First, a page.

Next Dimension: Press’s Mill

pressmill2Today’s leg of this ever-growing tour is a little different to what has come before. We’ve gone back in time to nineteenth century Yarmouth for this one, and gravitated straight toward this gargantuan windmill dominating the view.

Known as ‘The High Mill’, or more specifically Press’s Mill after the long-standing owners of the site, this giant’s eleven floors soared some one-hundred-and-twenty feet into the Yarmouth sky – that’s almost twice the size of Berney Arms Mill, which boasts the ‘High Mill’ moniker today – and some accounts suggest another ten or twenty feet on top of that. Indeed, these anecdotal measurements have caused some to label the mill the tallest ever built in Norfolk, England, even the entire world. Perhaps there was truth in one or more of these claims upon its completion in 1812 – nobody knows for sure, but such accolades are a pleasing thought!

pressmill32Another stand-out feature of the mill is just what tops the enormous ensemble; the cap is not in the locally traditional ‘boat’ form but the fancier ogee, with, curiously, a large cabin complete with weather vane. Taking advantage of its loftiness, it was apparently intended to double up as a lighthouse, but this was a plan hastily dropped due to the very real risk of fire.

pressmill1The High Mill worked virtually flat out grinding corn until 1894, when it was brought to a grinding halt with a lightning strike. It never worked again – sold for just £100 a decade later, the mill was demolished soon after. The sails were fitted to another windmill, while the hundreds of thousands of bricks were also reused – they built a whole row of houses in the mill’s footprint. Some of the innards and the weather vane were kept for preservation, but didn’t survive the Second World War.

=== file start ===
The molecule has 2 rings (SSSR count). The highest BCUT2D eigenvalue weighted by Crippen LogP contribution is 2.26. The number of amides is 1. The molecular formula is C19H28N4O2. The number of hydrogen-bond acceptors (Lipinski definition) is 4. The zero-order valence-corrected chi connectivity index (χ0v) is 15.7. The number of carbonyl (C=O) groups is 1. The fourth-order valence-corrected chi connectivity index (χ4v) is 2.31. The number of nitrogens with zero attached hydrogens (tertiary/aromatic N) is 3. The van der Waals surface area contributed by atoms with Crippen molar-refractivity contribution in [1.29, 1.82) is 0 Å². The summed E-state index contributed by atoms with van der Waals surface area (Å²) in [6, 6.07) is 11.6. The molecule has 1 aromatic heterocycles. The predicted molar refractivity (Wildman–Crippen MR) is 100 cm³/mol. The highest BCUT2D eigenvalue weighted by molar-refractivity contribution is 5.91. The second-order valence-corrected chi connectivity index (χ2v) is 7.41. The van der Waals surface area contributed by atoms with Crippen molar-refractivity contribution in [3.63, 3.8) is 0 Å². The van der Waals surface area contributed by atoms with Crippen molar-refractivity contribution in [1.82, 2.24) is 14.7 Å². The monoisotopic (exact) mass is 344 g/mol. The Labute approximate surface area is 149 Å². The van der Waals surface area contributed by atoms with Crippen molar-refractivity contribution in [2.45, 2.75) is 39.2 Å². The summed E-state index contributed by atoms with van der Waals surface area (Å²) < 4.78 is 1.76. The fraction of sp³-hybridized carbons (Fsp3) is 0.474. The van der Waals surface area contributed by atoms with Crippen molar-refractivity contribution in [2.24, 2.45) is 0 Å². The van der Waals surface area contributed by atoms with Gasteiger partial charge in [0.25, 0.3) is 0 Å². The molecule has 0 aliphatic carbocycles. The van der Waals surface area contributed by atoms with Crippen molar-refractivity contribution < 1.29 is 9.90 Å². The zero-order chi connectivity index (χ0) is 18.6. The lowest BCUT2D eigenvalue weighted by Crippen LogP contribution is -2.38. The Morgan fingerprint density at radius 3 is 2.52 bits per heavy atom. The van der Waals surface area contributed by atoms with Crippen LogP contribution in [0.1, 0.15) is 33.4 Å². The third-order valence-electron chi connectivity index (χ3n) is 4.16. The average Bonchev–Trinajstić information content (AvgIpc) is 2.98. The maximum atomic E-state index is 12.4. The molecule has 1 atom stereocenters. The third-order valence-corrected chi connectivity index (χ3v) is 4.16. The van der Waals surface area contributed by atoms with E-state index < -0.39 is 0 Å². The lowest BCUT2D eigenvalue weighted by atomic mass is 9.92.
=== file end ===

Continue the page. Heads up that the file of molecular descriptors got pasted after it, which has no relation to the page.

To think what might have been were it not for that strike of lightning – might it still be standing today? Along with the various others which bit the dust in similar fashion, it’s quite a shame to ponder that it might, and to think of the delight its presence could inject into the skyline. I can’t help but feel a little hard done by here, as it would have been right on my doorstep, and I’d doubtless have been ever enchanted by the thing – indeed, I always used to wonder why there was a pub near the site called The Windmill. It’s clear now!

pressmill4
With very few reference images – and even those that do exist being of, obviously, not the best quality – this was something of an improvisation. I’m sure there are plenty of inaccuracies, but it’s getting there, and if nothing else it’s to scale compared to the (very basic) terraced housing, at almost six times higher. In my attempts to capture the atmosphere of the time and vicinity, I do wonder if I should perhaps not have choked the mill with other buildings quite so much –  looking back, most of the photos seem to suggest a more spacious immediate area and this might have been beneficial for emphasising the sheer enormity of the building. Of course, this could be down to my now-trademark lack of camera skill. Hmm! Hey ho – still a fun history lesson, even if I’ve once again left myself miffed by its demise!

With this somewhat special edition, I might (he says might) give the windmill tour a break for a little while and move onto other charming buildings. We’ll have to see what takes my fancy!

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23 comments